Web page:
Most Nevada adults have been told at some point in time that they need an estate plan. Unfortunately, what that means may not have been adequately described, which could contribute to the fact that many adults across the country do not have an estate plan. If asked, many younger people might even say that they believe estate planning is for older people or those who are wealthy.
The fact is that none of us knows what the future holds. Even if a person does not have a lot of assets or any children, a will ensures that what a person does own goes to whom the person wants. A medical directive tells family and medical personnel what lifesaving medical intervention he or she wants if incapacitated by an illness or accident. A health care power of attorney gives a trusted individual the right to make medical decisions in the same situation. A durable power of attorney allows someone to take care of a person’s financial affairs if he or she is unable to do so for him- or herself.
Once a person’s assets and liabilities are identified, he or she can choose who will inherit his or her assets. Otherwise, the state of Nevada gets to make the decision. Further, if an individual becomes incapacitated and is unprepared for it, family members could spend valuable time and resources in court to obtain the right to make decisions on his or her behalf.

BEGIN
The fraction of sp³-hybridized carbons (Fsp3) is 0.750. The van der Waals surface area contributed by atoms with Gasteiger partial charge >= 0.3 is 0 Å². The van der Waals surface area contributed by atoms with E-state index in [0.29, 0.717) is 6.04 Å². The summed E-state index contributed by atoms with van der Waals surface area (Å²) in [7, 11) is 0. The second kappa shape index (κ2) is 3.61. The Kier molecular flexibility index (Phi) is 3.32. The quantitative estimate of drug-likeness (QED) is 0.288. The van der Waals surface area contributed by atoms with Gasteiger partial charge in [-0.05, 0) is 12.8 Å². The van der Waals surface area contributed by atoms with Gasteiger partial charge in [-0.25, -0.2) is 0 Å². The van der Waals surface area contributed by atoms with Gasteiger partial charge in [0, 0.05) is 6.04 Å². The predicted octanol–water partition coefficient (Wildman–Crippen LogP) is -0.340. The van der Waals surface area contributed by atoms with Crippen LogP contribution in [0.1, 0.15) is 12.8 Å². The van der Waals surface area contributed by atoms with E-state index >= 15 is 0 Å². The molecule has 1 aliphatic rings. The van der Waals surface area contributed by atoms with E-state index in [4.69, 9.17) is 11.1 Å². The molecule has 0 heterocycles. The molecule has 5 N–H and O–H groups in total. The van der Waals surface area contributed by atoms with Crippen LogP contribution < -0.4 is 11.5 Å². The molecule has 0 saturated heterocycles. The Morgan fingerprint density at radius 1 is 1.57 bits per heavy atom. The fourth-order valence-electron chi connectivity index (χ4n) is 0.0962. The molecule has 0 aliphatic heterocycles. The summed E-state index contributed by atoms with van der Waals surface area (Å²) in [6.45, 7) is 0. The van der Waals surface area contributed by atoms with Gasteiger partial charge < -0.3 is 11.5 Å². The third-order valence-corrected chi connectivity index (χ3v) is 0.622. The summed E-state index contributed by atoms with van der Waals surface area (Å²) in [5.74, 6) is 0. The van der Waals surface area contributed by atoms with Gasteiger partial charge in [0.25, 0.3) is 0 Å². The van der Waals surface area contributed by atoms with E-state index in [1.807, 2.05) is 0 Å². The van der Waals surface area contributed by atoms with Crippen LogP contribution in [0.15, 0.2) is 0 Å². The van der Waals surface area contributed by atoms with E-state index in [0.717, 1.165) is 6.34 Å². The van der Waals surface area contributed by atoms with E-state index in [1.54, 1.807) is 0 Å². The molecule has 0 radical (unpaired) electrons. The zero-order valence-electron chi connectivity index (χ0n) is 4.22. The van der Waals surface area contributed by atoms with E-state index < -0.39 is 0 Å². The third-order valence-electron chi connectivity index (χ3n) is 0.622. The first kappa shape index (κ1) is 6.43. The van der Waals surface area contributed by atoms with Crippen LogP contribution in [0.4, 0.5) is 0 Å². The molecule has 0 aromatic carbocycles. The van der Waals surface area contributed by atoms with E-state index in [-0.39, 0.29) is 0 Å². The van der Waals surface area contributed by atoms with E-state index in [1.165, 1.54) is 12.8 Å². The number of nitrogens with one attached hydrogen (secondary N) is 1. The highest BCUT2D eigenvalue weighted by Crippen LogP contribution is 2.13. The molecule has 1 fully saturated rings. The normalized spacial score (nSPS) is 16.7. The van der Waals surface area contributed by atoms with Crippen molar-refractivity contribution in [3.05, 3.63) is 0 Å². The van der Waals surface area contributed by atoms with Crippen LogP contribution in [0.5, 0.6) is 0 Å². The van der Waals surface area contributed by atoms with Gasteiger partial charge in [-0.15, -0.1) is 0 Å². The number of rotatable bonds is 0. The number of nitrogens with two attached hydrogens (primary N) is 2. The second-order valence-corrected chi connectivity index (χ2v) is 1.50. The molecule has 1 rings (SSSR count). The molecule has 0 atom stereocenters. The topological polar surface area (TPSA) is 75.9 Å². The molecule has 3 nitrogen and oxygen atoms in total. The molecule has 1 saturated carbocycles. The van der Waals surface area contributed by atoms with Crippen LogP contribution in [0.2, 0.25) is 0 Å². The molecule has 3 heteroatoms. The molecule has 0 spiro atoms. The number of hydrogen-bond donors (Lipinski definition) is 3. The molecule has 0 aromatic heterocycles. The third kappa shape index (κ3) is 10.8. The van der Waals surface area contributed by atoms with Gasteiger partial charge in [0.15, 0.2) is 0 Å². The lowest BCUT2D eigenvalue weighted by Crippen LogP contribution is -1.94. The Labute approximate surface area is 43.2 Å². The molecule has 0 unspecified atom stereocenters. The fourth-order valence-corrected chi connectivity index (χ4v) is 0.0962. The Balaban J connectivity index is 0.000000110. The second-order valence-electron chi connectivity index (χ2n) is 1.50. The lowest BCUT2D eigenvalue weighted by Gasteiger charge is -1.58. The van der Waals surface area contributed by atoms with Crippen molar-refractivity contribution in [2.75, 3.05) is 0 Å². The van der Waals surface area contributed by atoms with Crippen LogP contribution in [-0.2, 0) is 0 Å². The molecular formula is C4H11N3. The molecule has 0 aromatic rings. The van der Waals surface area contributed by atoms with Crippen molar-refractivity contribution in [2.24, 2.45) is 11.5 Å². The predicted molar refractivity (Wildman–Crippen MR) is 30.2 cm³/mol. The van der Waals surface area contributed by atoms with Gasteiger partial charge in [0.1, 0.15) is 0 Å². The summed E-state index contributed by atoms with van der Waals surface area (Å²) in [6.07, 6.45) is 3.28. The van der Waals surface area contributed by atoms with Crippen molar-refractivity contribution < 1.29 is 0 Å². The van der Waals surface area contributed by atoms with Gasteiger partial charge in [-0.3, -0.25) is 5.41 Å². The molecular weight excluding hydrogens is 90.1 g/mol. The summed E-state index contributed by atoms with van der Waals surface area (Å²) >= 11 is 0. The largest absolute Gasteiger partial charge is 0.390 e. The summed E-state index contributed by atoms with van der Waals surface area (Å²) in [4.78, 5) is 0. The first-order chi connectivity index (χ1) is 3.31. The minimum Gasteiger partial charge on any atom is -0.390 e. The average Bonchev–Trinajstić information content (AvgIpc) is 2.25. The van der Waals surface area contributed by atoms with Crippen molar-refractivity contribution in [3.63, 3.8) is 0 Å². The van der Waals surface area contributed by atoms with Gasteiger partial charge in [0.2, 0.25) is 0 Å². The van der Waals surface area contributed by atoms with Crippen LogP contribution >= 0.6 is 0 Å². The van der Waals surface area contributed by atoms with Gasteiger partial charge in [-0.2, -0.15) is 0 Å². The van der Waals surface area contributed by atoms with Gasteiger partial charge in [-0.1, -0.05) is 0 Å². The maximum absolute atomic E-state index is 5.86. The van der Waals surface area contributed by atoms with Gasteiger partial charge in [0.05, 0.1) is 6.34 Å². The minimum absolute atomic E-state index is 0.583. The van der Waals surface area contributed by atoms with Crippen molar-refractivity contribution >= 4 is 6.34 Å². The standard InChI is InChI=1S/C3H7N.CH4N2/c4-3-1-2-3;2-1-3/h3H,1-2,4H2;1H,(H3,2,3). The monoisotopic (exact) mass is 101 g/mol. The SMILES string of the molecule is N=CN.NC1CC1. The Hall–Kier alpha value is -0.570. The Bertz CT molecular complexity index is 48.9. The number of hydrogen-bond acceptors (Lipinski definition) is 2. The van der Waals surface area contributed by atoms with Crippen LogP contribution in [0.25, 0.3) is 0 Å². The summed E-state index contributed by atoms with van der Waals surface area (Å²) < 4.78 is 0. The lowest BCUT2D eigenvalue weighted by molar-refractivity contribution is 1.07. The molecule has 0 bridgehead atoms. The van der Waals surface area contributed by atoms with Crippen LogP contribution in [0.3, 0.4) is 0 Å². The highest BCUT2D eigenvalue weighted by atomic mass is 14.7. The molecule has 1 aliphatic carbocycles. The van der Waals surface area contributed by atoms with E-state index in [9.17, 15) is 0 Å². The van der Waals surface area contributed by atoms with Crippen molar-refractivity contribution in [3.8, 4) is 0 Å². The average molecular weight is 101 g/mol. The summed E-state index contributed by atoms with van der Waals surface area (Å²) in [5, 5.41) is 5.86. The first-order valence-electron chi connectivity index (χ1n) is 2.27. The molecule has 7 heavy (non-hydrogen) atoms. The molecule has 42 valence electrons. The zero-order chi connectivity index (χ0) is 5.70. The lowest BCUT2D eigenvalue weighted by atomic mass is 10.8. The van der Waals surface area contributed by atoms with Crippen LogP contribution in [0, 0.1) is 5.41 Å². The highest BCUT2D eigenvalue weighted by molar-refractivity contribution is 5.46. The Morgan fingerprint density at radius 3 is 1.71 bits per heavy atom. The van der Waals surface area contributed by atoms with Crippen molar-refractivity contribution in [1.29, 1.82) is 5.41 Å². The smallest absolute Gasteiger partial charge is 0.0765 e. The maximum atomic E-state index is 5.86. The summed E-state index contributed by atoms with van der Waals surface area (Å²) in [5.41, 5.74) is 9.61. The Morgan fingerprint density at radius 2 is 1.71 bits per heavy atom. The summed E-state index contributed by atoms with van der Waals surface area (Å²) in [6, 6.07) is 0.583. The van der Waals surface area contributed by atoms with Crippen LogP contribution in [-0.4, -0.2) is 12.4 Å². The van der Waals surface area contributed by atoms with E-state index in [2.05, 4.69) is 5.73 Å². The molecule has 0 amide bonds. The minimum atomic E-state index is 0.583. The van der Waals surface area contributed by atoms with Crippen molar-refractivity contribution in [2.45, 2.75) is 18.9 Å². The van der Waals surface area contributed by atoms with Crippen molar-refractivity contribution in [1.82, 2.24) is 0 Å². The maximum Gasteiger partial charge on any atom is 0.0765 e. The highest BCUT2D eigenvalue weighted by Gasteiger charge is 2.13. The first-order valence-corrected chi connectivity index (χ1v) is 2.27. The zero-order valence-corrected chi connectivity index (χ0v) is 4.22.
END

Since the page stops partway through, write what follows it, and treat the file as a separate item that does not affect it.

Everyone 18 years and older needs at least a basic estate plan. This ordinarily consists of a will, powers of attorney for health and finances and a medical directive. It may be beneficial to seek out the advice and assistance of someone versed in estate planning since state law requires that certain language be included in these documents and that they be executed in a certain manner in order to be considered valid.
Source: NASDAQ, “Estate Planning Guide 101: A Basic Guide To Establishing Your Estate“, Joe Young, Oct. 15, 2014